Injectable Optoelectronics for Brain Control

Device lets neuroscientists perform optogenetics experiments wirelessly

4 min read
Injectable Optoelectronics for Brain Control
Photo: Photos: University of Illinois-Urbana Champaign and Washington University-St. Louis

Implantable Optoelectronics: A flexible system that includes electrodes, LEDs, photodetectors, and a temperature sensor were designed to be implanted in an animal\u2019s brain and wirelessly controlled via an RF receiver affixed to the animal\u2019s skull.Implantable Optoelectronics: A flexible system that includes electrodes, LEDs, photodetectors, and a temperature sensor were designed to be implanted in an animal’s brain and wirelessly controlled via an RF receiver affixed to the animal’s skull.Photo: University of Illinois-Urbana Champaign and Washington University-St. Louis

Optogenetics, a recently developed technique that uses light to map and control brain activity, requires the genetic modification of an animal’s brain cells and the insertion of optical fibers and electrical wire into its brain. The bulky wires and fibers emerge from the skull, hampering the animal’s movement and making it difficult to perform certain experiments that could lead to breakthroughs for Parkinson’s disease, addiction, depression, and spinal cord injuries.

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Restoring Hearing With Beams of Light

Gene therapy and optoelectronics could radically upgrade hearing for millions of people

13 min read
A computer graphic shows a gray structure that’s curled like a snail’s shell. A big purple line runs through it. Many clusters of smaller red lines are scattered throughout the curled structure.

Human hearing depends on the cochlea, a snail-shaped structure in the inner ear. A new kind of cochlear implant for people with disabling hearing loss would use beams of light to stimulate the cochlear nerve.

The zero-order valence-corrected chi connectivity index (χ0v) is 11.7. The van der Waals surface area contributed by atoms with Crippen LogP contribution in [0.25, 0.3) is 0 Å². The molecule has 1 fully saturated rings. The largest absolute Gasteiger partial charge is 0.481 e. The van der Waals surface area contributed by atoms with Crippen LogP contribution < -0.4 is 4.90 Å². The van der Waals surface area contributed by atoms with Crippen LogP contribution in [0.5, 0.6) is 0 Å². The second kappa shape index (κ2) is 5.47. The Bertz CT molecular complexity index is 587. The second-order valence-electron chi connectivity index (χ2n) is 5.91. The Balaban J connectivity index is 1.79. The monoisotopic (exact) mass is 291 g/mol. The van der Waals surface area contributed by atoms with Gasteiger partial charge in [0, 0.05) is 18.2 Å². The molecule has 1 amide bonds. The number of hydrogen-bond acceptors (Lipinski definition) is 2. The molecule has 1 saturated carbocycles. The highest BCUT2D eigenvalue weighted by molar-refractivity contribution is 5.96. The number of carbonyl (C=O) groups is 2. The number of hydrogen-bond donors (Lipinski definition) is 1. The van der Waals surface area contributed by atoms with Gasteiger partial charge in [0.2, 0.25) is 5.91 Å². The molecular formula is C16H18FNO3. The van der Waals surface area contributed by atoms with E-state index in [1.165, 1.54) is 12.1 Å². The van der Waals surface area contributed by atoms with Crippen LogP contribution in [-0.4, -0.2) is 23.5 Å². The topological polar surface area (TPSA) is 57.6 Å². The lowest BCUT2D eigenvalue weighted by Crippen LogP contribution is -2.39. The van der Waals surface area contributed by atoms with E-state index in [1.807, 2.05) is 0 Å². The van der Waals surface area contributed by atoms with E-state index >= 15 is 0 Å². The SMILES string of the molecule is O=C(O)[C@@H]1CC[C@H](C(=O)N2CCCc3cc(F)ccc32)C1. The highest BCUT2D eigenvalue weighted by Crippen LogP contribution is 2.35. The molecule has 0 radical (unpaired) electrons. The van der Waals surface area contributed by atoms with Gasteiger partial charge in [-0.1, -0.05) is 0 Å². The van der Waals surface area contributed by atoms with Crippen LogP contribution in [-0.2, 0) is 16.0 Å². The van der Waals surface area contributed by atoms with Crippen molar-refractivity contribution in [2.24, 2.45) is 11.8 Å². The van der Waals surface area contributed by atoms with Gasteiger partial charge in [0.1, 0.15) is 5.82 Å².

Lakshay Khurana and Daniel Keppeler
Blue

There’s a popular misconception that cochlear implants restore natural hearing. In fact, these marvels of engineering give people a new kind of “electric hearing” that they must learn how to use.

Natural hearing results from vibrations hitting tiny structures called hair cells within the cochlea in the inner ear. A cochlear implant bypasses the damaged or dysfunctional parts of the ear and uses electrodes to directly stimulate the cochlear nerve, which sends signals to the brain. When my hearing-impaired patients have their cochlear implants turned on for the first time, they often report that voices sound flat and robotic and that background noises blur together and drown out voices. Although users can have many sessions with technicians to “tune” and adjust their implants’ settings to make sounds more pleasant and helpful, there’s a limit to what can be achieved with today’s technology.

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